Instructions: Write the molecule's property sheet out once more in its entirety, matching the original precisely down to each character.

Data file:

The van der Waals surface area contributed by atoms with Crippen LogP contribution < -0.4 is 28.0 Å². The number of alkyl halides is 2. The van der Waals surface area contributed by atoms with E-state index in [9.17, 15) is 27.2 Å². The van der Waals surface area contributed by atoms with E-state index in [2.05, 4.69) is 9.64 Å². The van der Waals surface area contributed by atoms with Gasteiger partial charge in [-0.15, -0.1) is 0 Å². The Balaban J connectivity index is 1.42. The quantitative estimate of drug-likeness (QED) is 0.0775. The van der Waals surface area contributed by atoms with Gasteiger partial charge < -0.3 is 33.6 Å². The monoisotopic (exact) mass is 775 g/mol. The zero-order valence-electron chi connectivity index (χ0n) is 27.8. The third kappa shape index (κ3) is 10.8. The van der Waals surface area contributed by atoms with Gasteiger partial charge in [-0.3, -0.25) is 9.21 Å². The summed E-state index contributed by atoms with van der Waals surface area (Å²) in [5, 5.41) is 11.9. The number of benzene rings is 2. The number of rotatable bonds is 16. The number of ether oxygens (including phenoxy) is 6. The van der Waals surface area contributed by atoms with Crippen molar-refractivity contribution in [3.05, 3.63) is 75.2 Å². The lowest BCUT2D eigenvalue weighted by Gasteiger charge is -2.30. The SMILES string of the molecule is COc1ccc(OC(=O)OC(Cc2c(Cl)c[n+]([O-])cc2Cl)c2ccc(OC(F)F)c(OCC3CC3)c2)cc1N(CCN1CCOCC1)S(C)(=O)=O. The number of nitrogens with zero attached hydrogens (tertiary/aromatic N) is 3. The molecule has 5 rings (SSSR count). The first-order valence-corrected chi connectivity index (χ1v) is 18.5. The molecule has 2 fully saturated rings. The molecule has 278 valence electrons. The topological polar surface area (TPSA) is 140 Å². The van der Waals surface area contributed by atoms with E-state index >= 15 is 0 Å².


The van der Waals surface area contributed by atoms with Crippen LogP contribution < -0.4 is 28.0 Å². The number of alkyl halides is 2. The van der Waals surface area contributed by atoms with E-state index in [9.17, 15) is 27.2 Å². The van der Waals surface area contributed by atoms with E-state index in [2.05, 4.69) is 9.64 Å². The van der Waals surface area contributed by atoms with Gasteiger partial charge in [-0.15, -0.1) is 0 Å². The Balaban J connectivity index is 1.42. The quantitative estimate of drug-likeness (QED) is 0.0775. The van der Waals surface area contributed by atoms with Gasteiger partial charge < -0.3 is 33.6 Å². The monoisotopic (exact) mass is 775 g/mol. The zero-order valence-electron chi connectivity index (χ0n) is 27.8. The third kappa shape index (κ3) is 10.8. The van der Waals surface area contributed by atoms with Gasteiger partial charge in [-0.3, -0.25) is 9.21 Å². The summed E-state index contributed by atoms with van der Waals surface area (Å²) in [5, 5.41) is 11.9. The number of benzene rings is 2. The number of rotatable bonds is 16. The number of ether oxygens (including phenoxy) is 6. The van der Waals surface area contributed by atoms with Crippen molar-refractivity contribution in [3.05, 3.63) is 75.2 Å². The lowest BCUT2D eigenvalue weighted by Gasteiger charge is -2.30. The SMILES string of the molecule is COc1ccc(OC(=O)OC(Cc2c(Cl)c[n+]([O-])cc2Cl)c2ccc(OC(F)F)c(OCC3CC3)c2)cc1N(CCN1CCOCC1)S(C)(=O)=O. The number of nitrogens with zero attached hydrogens (tertiary/aromatic N) is 3. The molecule has 5 rings (SSSR count). The first-order valence-corrected chi connectivity index (χ1v) is 18.5. The molecule has 2 fully saturated rings. The molecule has 278 valence electrons. The topological polar surface area (TPSA) is 140 Å². The van der Waals surface area contributed by atoms with E-state index >= 15 is 0 Å².